Suppose you were a brand new brokerage? Online only, got your ideas mapped out on a webinar pitch, funding in place, logo designed and some regulatory boxes already ticked. Great. How do you start building products, what are the first steps? IE talked to Andre Symes at Genasys to find out more.
IE; Let’s say I wanted to offer a new home insurance product that capitalises on the Alexa, Ring doorbell, smartphone location data streams that the household generates. My ideal customer has got a Leakbot stuck on my pipes, plus a smart fridge that orders the beers in when stocks are getting low. How do I start the process?
AS; There’s lots of merit in thinking about what the customer wants in an ideal world and then building it for them. It is easy to fall into a trap similar to some construction projects, where you have an amazing design but is the building useful in the real world? Sometimes you can build something that’s really cool, but for a variety of reasons it doesn’t catch on – the engineering behind it isn’t quite right. This is the problem for a lot of insurers; they don’t have the right tools to deliver on the great idea.
The other thing that can happen is that you have a fantastic prototype idea, bit like a custom concept bike at a motorcycle show. It wows the crowd, but the end result two years later is that something kinda similar, but watered down, actually goes into production. So you need that balance of cool features, some new ways to solve old problems, speed up admin, add-on extras that make the product customisable and so on. And this is where many hit a stumbling block – their tech can’t keep up with the direction of travel.
IE; PAYG is becoming the new default setting for so many insurance products right now, how can our mythical online broker create usage-based stuff?
AS; The interesting thing about legacy – or many existing systems that insurers have – is that they are designed to operate at scale; to process thousands of policies, keep data secure, quote based on lots of different data etc. But they also have things like policy inception dates and end dates.
Now think about that for a moment; if you create a car, scooter or bike policy and it switches on when you use the vehicle, then goes off when it’s parked, how does that sit within your legacy system? It can’t. It’s too complicated having that incept date constantly activated, then the policy closed again. Then consider all the internal admin that is created around a policy; emailing documents, compliance in different markets, your own Sage or Quikbooks accounting ledger and
more. And of course there are underwriting challenges as well. All this leads to compromise and you can’t build the product that you originally set out to do.
For insurtechs, the stumbling block is how to incorporate their tech back into their carrier. To do this at scale requires huge effort on the part of the insurer. It is fairly easy to build a bespoke ecosystem that handles just a few thousands policyholders per year. But if the new product catches on, insurers will want it to sit on their core system which requires major investment. It is more cost effective to buy an off-the-shelf software as a service solution to test the product, see if it works, if it can easily consume IoT inputs. If it does and if it hits scale, you justify the cost of the reprogramming required to be able to run the product on the core platform.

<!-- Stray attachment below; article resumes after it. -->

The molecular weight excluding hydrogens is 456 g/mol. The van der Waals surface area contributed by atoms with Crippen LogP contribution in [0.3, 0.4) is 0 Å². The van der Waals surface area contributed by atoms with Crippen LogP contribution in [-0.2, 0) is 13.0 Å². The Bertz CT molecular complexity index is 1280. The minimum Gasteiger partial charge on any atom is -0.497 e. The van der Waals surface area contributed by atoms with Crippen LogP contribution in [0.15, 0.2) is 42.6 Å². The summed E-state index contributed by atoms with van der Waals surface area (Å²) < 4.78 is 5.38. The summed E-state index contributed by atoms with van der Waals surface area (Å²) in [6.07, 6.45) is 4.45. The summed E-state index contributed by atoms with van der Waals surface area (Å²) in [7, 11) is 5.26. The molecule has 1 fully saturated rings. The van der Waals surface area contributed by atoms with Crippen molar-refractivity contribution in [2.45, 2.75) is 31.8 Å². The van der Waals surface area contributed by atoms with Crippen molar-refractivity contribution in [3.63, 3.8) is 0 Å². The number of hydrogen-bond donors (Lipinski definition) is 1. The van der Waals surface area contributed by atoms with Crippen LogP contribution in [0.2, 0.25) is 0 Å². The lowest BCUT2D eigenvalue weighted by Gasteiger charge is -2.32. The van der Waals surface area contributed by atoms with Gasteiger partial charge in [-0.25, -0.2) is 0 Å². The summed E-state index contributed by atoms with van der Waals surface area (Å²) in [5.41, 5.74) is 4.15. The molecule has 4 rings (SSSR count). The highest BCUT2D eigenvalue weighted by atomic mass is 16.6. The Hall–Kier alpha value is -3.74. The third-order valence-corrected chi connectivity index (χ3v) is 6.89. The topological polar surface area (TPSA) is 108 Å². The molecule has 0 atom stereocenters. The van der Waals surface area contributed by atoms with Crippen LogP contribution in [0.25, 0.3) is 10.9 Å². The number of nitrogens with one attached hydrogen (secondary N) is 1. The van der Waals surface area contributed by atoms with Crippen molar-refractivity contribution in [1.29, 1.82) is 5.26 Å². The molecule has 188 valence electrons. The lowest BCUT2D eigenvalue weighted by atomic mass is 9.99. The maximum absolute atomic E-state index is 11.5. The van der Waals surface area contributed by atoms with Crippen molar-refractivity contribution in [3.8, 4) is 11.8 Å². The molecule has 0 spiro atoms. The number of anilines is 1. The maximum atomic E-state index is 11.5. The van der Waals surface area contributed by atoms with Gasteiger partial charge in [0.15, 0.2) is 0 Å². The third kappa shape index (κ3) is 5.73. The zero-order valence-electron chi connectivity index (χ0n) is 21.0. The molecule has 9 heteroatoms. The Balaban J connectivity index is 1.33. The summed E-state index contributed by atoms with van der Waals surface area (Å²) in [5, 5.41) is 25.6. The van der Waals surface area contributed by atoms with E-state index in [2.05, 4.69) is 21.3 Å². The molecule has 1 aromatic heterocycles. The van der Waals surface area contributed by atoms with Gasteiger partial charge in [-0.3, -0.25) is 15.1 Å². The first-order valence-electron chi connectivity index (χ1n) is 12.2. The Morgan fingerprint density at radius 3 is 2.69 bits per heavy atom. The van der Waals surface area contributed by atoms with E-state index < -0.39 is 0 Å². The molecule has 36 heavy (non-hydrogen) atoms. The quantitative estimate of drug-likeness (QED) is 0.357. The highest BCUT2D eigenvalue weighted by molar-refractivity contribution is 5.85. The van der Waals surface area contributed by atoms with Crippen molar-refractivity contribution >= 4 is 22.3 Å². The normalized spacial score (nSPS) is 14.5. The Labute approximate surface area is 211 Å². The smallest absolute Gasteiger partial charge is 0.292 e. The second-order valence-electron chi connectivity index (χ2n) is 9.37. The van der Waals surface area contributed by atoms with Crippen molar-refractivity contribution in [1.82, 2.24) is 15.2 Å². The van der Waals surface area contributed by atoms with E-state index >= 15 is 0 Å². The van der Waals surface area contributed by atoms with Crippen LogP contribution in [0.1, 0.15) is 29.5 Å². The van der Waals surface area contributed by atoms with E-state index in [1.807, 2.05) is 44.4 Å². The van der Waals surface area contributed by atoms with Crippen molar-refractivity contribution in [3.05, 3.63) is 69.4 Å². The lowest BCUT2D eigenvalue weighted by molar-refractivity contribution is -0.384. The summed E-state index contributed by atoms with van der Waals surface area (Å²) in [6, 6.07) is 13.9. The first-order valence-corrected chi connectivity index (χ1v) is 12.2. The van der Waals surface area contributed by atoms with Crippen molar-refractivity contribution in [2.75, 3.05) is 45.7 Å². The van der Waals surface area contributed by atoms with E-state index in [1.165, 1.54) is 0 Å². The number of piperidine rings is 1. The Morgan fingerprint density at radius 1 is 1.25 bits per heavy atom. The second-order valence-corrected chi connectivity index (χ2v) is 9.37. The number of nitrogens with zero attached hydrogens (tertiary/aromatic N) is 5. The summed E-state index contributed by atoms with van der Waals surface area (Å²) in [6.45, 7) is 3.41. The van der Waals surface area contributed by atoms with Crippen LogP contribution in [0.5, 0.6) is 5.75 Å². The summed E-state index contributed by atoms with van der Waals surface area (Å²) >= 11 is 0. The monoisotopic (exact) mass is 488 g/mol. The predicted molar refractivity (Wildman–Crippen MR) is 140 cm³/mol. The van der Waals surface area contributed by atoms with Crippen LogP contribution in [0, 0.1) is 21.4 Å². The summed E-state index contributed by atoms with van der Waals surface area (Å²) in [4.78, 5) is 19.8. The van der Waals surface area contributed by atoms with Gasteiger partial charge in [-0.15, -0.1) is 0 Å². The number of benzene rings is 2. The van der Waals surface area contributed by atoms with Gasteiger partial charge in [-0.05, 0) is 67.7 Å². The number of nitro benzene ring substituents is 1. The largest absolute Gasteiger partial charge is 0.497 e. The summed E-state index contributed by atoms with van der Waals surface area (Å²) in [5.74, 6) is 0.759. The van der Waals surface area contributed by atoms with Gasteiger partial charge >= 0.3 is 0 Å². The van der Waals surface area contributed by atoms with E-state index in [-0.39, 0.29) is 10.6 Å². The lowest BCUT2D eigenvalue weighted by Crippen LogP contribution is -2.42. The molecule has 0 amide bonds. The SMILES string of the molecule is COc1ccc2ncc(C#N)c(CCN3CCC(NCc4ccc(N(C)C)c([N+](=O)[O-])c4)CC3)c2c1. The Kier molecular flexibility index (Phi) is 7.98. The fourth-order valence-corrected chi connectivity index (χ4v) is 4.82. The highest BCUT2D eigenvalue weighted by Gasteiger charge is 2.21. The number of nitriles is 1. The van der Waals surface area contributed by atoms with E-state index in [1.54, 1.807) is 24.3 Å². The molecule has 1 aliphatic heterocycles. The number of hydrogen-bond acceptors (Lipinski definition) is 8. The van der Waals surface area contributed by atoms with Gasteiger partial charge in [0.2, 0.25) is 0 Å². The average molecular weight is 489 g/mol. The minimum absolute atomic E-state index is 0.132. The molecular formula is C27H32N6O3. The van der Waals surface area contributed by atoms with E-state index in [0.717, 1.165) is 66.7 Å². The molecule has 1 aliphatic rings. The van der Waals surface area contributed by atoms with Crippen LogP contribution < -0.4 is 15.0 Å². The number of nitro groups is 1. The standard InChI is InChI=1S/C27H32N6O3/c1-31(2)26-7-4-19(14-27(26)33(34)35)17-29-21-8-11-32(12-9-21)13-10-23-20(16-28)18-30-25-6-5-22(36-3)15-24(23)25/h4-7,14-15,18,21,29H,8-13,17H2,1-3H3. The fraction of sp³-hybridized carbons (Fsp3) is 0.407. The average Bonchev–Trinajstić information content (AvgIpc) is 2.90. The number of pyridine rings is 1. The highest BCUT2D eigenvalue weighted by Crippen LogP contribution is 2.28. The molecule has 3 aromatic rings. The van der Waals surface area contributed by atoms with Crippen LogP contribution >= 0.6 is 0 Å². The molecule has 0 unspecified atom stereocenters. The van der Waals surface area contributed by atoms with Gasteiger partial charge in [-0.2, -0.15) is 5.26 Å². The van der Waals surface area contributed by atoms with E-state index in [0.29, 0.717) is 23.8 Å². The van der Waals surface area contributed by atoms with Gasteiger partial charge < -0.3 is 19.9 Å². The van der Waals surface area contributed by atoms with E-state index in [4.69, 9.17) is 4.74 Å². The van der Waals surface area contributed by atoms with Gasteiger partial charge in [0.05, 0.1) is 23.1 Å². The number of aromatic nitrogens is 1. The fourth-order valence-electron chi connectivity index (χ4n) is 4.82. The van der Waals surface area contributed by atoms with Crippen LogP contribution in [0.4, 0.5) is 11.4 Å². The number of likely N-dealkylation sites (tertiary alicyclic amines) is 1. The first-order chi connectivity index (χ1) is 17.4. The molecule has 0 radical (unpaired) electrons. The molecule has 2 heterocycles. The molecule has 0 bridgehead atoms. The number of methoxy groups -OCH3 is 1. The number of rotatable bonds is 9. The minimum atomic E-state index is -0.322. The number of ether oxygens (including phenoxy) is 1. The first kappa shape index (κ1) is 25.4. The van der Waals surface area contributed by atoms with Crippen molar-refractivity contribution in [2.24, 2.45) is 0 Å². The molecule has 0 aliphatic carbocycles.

IE; Is there a way to bench test your own new brokerage as you build your product portfolio?
AS; The big thing in product building right now to speed things up is the use of no-code or low code tools allowing you to build something like a Lego style system. creating your own design from scratch although without bespoke tools, you’ll only be able to deliver something that may well look like something else already out there. If you want to differentiate your product, you need something extra. As you build up your business you are of course testing stuff, all the time, tweaking it here and there. No-code tools let you have this fine control and you can do this stuff in-house. That’s great of course, but you do want to make it different, unique in some way, because that’s your branding, your USP.
IE; In some ways insurance now is at the same point online retail was at maybe 20 years ago. There are all these ideas, tech that speeds up processes, but in the end perhaps only a handful of brands will actually become giant players in the long run, the eBay, Amazon or PayPal of the future?
AS; You know the You Tube/Netflix generation is growing up and buying insurance. They might not always want to but that’s life, it just happens. So a market is now there which didn’t exist before; internet savvy consumers who are used to paying for stuff on a subscription basis. And there are new insurance markets opening up because of our online lifestyles. Not just the pandemic, workingfrom-home thing, but more cyber protection, ridesharing on demand because councils are banning cars from city centres.
All this stuff is happening now and some insurtechs are already well down the road in terms of building products for the future. Sometimes you can launch too soon, before the market is really ready, so I’d say that timing is a big part of all this. Build your product right, but launch it at exactly the right time. The technology is always ahead of the humans, ahead of underwriter’s appetite for the risk.
IE; So when a city like Oslo says it will ban all private cars from the centre, then that is the exact moment to offer e-scooter, ridesharing or electric bike cover online, because suddenly there is that spike in demand?
AS; Exactly and we are going to see much more of this as politicians change the way we live, companies develop hybrid home/office work patterns, technology links all kinds of devices, payment services replace traditional banking and so on.
IE; Exciting times, thank you Andre.